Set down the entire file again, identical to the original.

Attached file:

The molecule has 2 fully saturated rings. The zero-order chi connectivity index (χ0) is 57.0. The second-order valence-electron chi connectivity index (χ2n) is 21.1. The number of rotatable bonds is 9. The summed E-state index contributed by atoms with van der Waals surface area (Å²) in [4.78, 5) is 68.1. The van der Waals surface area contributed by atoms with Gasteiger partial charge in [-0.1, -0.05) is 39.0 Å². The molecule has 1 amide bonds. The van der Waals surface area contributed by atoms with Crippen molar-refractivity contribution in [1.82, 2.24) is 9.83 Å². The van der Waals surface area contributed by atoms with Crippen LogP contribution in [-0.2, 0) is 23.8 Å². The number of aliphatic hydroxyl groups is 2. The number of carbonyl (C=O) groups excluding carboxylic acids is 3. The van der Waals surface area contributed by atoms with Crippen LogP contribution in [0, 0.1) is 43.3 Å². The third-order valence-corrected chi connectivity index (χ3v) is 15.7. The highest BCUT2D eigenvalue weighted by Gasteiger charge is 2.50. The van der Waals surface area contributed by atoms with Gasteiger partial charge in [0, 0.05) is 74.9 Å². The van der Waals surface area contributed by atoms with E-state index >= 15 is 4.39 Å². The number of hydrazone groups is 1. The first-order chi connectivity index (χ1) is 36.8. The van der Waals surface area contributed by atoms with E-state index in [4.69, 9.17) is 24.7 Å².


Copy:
The molecule has 2 fully saturated rings. The zero-order chi connectivity index (χ0) is 57.0. The second-order valence-electron chi connectivity index (χ2n) is 21.1. The number of rotatable bonds is 9. The summed E-state index contributed by atoms with van der Waals surface area (Å²) in [4.78, 5) is 68.1. The van der Waals surface area contributed by atoms with Gasteiger partial charge in [-0.1, -0.05) is 39.0 Å². The molecule has 1 amide bonds. The van der Waals surface area contributed by atoms with Crippen molar-refractivity contribution in [1.82, 2.24) is 9.83 Å². The van der Waals surface area contributed by atoms with Crippen LogP contribution in [-0.2, 0) is 23.8 Å². The number of aliphatic hydroxyl groups is 2. The number of carbonyl (C=O) groups excluding carboxylic acids is 3. The van der Waals surface area contributed by atoms with Crippen LogP contribution in [0, 0.1) is 43.3 Å². The third-order valence-corrected chi connectivity index (χ3v) is 15.7. The highest BCUT2D eigenvalue weighted by Gasteiger charge is 2.50. The van der Waals surface area contributed by atoms with Gasteiger partial charge in [0, 0.05) is 74.9 Å². The van der Waals surface area contributed by atoms with E-state index >= 15 is 4.39 Å². The number of hydrazone groups is 1. The first-order chi connectivity index (χ1) is 36.8. The van der Waals surface area contributed by atoms with E-state index in [4.69, 9.17) is 24.7 Å².